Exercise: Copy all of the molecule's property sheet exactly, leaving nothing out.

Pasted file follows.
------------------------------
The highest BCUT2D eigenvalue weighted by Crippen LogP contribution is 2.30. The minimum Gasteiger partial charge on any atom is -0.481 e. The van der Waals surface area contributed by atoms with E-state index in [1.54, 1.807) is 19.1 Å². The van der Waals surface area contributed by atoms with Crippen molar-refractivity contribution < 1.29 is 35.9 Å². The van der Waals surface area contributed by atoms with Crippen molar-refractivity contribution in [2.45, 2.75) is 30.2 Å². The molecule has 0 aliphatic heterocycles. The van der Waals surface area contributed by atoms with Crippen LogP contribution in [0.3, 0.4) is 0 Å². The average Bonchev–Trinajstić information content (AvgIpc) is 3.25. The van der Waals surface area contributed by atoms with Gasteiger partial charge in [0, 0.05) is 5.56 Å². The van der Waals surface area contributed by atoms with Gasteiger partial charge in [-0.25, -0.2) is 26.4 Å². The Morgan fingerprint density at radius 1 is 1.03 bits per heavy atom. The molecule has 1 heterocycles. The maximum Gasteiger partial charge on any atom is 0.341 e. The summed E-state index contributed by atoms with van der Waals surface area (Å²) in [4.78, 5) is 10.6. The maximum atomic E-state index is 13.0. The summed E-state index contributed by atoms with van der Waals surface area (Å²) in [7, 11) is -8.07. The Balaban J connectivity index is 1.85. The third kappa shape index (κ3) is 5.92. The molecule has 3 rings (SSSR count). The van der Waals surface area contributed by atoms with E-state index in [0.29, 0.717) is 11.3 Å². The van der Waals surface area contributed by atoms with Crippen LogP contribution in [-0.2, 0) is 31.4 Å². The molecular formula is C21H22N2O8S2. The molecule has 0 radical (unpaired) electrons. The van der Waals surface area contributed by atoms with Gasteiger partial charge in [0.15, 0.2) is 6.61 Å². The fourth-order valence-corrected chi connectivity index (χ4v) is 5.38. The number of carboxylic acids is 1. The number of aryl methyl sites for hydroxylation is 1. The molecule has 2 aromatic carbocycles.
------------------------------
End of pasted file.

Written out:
The highest BCUT2D eigenvalue weighted by Crippen LogP contribution is 2.30. The minimum Gasteiger partial charge on any atom is -0.481 e. The van der Waals surface area contributed by atoms with E-state index in [1.54, 1.807) is 19.1 Å². The van der Waals surface area contributed by atoms with Crippen molar-refractivity contribution < 1.29 is 35.9 Å². The van der Waals surface area contributed by atoms with Crippen molar-refractivity contribution in [2.45, 2.75) is 30.2 Å². The molecule has 0 aliphatic heterocycles. The van der Waals surface area contributed by atoms with Crippen LogP contribution in [0.3, 0.4) is 0 Å². The average Bonchev–Trinajstić information content (AvgIpc) is 3.25. The van der Waals surface area contributed by atoms with Gasteiger partial charge in [0, 0.05) is 5.56 Å². The van der Waals surface area contributed by atoms with Gasteiger partial charge in [-0.25, -0.2) is 26.4 Å². The Morgan fingerprint density at radius 1 is 1.03 bits per heavy atom. The molecule has 1 heterocycles. The maximum Gasteiger partial charge on any atom is 0.341 e. The summed E-state index contributed by atoms with van der Waals surface area (Å²) in [4.78, 5) is 10.6. The maximum atomic E-state index is 13.0. The summed E-state index contributed by atoms with van der Waals surface area (Å²) in [7, 11) is -8.07. The Balaban J connectivity index is 1.85. The third kappa shape index (κ3) is 5.92. The molecule has 3 rings (SSSR count). The van der Waals surface area contributed by atoms with E-state index in [0.29, 0.717) is 11.3 Å². The van der Waals surface area contributed by atoms with Crippen LogP contribution in [-0.2, 0) is 31.4 Å². The molecular formula is C21H22N2O8S2. The molecule has 0 radical (unpaired) electrons. The van der Waals surface area contributed by atoms with Gasteiger partial charge in [0.15, 0.2) is 6.61 Å². The fourth-order valence-corrected chi connectivity index (χ4v) is 5.38. The number of carboxylic acids is 1. The number of aryl methyl sites for hydroxylation is 1. The molecule has 2 aromatic carbocycles.